If you are paid each week as an employee, the earnings rule calculation is straightforward. But if you work occasionally, there are special rules about how your earnings are counted.
If you simply work occasionally or irregularly as an employee or on a 'casual' basis, your earnings are counted for the period to which they relate. For example if you do one week's work and get one week's pay of £360, that would wipe out one week's pension.
In either case, your earnings are net earnings after deducting tax and National Insurance and any expenses of working including travel, 19p towards a meal, and anything else which is reasonable and incurred because of the work.
However, there are special rules for people over retirement age (and their dependants) who are self employed. It is generally a great advantage to be counted as self employed (see Section of the site 9 for the tax implications).
If you are self employed, you do not take off the various expenses listed earlier. Instead you are assessed on your taxable profit as set out in your tax return. That profit is averaged out over the year. That means that you can have an annual taxable profit of £16,9OO before the earnings rule begins to affect you, even if you receive fees in any one week which are considerably more than £279 .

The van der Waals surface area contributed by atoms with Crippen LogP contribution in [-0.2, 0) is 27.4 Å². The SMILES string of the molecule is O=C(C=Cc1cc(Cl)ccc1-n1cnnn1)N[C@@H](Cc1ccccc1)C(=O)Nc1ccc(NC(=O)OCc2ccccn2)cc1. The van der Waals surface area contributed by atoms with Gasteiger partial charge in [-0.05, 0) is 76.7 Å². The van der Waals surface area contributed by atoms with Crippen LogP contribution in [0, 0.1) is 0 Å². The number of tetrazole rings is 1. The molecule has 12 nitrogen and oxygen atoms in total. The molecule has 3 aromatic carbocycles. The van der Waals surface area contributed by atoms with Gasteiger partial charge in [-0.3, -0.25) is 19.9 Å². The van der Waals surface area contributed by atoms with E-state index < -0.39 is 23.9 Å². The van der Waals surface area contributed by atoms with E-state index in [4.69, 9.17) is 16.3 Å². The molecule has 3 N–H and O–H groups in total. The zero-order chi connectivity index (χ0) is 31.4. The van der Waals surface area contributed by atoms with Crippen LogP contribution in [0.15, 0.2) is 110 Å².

The DWP will assess your pension on the expected profit for the year and reduce your pension accordingly. You will be expected to submit your tax accounts to them once the Inland Revenue have approved them. If the expected figure turns out to be wrong, they will then adjust your current pension accordingly.
If you have income from a boarder, you can be treated as self employed if you are taxed in that way.
Alternatively, your 'profit' from the boarder is assessed by subtracting 26 from the payment he or she makes and then dividing by two. If you do not provide the lodger with full board, the 26 can be reduced by the DWP, perhaps even to nothing so that your 'profit' would just be half the amount they pay.
Earnings Rules for Dependants
The earnings rules that apply to money paid for dependants are now harsher than those that apply to the basic pension.
A woman aged less than sixty is in a complicated position. There are two different earnings rules which may apply, depending on when her husband first . . . ... see: Working in retirement - Having a Lodgers